There are different ways of creating gridded maps from observations. The aim of this study was to find an adequate method of producing interpolated maps of the yearly and monthly normals of the surface wind speed at all grid points in The Netherlands.
For 31 stations in the Netherlands, we had potential wind speed time series with 30 years of data (with at least 20 yearly or monthly averages) available as input for our method. Using Wier-inga’s 2 layer model (2LM) of the planetary boundary layer (later refined by Verkaik) the wind speed at the top of the boundary layer was calculated for each location. At this height above the relatively flat Dutch landscape, the (“macro”) wind flows freely, undisturbed by variations in the underlying surface roughness. This makes it an ideal height for interpolating the wind speed. Af-ter interpolation, surface wind speeds were calculated for all the grid values of the macro wind using the 2LM and a map of the surface roughness of The Netherlands. The 2LM and WAsP (the wind energy industry standard for wind resource assessment) use identical physics but WAsP as-sumes a constant macro wind where we interpolate normals of the macro wind. Because we had to work with normals, all information on wind direction was lost. This information is required in WAsP for correction of the wind speed due to nearby obstacles or speed-up of the wind caused by hill slopes, whereas the 2LM takes neither into account.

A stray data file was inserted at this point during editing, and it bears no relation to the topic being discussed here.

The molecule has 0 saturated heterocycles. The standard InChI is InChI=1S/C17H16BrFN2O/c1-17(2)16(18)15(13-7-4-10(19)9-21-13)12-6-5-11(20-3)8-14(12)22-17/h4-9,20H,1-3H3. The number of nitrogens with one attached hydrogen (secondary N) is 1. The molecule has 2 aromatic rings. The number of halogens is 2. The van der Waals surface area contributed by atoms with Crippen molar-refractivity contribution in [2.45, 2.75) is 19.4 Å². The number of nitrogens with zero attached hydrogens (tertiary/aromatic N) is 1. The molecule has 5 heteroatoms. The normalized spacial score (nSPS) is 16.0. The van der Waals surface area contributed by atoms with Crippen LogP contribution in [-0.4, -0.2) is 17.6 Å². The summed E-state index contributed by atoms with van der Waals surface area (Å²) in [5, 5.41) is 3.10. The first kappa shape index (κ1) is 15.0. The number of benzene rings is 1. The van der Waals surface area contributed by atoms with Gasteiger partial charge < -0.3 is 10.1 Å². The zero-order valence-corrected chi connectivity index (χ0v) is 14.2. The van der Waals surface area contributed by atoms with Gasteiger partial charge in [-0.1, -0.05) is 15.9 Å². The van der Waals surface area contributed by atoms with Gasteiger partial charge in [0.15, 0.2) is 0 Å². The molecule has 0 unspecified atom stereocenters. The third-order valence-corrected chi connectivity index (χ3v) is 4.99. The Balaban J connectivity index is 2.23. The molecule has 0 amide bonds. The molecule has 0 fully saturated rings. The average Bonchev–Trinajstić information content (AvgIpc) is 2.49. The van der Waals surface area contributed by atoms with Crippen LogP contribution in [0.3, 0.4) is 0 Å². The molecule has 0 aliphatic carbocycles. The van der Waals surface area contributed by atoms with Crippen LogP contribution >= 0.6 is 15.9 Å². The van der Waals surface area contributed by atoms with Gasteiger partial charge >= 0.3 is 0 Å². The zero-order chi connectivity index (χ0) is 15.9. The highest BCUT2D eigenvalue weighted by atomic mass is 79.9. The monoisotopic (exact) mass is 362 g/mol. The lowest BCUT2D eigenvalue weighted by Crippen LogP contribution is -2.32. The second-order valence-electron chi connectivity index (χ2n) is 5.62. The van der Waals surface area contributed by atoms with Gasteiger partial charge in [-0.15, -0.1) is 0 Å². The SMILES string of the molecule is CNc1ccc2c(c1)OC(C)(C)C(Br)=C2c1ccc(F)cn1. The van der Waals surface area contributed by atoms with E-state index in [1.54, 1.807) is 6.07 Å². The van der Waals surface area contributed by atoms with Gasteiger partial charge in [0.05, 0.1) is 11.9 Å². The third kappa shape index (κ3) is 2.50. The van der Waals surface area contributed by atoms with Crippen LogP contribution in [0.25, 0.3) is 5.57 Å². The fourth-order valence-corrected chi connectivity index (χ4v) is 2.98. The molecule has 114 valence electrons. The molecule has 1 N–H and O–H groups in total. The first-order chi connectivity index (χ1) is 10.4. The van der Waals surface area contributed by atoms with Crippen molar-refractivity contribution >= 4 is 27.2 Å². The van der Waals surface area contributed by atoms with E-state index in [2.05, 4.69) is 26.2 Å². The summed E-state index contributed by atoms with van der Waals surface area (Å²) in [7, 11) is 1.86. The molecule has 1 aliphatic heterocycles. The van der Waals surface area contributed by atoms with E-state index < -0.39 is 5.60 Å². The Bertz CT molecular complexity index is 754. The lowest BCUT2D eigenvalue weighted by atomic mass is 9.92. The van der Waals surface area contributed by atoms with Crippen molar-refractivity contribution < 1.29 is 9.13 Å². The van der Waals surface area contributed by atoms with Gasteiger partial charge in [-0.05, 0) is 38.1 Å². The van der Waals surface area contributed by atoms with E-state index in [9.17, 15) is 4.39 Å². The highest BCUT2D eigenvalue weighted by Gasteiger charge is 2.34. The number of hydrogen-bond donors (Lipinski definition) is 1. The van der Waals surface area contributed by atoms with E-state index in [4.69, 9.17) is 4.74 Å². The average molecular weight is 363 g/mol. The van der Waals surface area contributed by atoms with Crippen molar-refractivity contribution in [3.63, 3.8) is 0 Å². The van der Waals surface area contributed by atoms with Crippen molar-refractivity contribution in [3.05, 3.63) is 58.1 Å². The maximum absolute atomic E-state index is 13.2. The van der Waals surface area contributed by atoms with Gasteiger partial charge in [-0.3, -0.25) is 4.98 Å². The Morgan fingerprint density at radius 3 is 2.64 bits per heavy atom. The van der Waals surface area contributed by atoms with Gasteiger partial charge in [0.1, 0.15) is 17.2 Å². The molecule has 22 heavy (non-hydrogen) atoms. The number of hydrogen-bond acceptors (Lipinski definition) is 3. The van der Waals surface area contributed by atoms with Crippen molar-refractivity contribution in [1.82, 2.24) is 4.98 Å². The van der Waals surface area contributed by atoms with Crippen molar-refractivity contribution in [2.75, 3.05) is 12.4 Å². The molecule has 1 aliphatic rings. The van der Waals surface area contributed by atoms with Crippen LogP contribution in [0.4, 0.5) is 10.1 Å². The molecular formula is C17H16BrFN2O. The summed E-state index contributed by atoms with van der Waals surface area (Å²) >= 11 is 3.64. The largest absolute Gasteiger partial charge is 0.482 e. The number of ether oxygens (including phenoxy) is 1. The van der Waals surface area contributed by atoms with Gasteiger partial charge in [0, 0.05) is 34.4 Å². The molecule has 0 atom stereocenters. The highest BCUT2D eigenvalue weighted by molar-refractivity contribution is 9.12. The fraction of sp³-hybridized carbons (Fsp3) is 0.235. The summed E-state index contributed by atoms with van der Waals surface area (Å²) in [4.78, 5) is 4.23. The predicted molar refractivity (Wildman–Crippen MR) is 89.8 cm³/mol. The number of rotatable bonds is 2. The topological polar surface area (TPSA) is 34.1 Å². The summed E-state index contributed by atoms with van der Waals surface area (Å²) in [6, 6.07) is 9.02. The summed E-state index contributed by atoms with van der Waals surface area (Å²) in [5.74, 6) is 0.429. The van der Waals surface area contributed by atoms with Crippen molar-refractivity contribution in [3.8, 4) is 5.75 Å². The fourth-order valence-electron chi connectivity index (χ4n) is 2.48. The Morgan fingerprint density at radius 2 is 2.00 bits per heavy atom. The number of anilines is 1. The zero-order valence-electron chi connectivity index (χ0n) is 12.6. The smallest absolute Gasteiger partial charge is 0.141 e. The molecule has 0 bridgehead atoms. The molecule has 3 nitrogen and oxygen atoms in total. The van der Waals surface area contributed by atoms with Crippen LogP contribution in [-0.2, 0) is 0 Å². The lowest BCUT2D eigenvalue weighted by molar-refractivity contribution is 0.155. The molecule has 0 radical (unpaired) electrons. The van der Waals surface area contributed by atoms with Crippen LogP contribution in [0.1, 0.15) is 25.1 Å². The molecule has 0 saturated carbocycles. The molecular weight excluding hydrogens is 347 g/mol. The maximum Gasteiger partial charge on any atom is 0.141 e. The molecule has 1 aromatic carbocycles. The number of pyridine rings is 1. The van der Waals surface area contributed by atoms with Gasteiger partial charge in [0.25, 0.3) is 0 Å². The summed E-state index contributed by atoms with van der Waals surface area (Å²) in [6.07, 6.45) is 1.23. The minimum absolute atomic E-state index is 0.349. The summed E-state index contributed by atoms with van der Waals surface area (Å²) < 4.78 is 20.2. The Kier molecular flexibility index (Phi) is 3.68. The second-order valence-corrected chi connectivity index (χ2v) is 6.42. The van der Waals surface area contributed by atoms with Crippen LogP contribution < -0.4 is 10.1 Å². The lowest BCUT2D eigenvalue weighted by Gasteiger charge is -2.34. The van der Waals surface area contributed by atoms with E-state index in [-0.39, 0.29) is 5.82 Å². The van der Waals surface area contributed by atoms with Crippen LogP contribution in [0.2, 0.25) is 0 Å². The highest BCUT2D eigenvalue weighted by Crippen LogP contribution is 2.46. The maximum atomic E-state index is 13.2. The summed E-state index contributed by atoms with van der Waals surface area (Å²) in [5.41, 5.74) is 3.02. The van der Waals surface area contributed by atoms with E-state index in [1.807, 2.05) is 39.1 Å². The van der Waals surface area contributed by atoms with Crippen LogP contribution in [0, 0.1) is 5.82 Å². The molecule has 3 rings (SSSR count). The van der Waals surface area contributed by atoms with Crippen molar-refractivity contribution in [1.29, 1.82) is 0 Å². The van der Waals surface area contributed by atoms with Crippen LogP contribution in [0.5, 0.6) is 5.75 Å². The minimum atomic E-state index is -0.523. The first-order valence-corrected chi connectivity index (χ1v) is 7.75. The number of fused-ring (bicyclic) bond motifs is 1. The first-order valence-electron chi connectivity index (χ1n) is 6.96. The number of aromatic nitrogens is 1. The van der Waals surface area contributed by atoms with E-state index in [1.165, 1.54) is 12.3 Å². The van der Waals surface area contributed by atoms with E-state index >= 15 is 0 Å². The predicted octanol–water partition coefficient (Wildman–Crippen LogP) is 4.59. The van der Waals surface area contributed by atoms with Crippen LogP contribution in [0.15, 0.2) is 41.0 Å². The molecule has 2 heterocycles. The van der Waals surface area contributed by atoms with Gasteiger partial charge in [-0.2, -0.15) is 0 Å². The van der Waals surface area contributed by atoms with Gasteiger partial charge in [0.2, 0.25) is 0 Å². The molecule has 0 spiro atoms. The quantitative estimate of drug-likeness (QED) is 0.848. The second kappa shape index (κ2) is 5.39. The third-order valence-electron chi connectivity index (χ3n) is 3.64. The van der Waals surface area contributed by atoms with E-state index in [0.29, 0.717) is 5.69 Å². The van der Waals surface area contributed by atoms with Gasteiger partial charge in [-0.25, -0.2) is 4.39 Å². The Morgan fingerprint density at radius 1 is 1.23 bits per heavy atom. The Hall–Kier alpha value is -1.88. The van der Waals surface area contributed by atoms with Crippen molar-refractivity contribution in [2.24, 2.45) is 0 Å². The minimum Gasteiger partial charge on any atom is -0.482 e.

Many aspects of the method were varied to improve the output map. For example, which sta-tions to use and which not, the interpolation method, the size of the spatial footprint used to de-termine the values of the terrain roughness and whether or not to include roughness due to local differences in orographic height. In order to choose the most adequate version of the method, we looked at two aspects: how well the output compared to model and measured winds and how well the pattern of wind speeds met the expectations of wind experts. Our most adequate method makes use of input data from all but one station: the quality of the measurements at Rotterdam Geulhaven are too poor due to it’s unique location in a built-up international port area. We used the inverse distance weighting interpolation method with an IDP of 2. The local surface rough-ness was represented by 2.5 km pixels and the meso- or regional roughness by 10 km pixels. Ad-ditional regional roughness due to orography was not used.
A Stepek, IL Wijnant, G Groen, P Hiemstra, R Sluiter. Interpolating wind speed from the sparse Dutch network to a higher resolution grid using local roughness from land use maps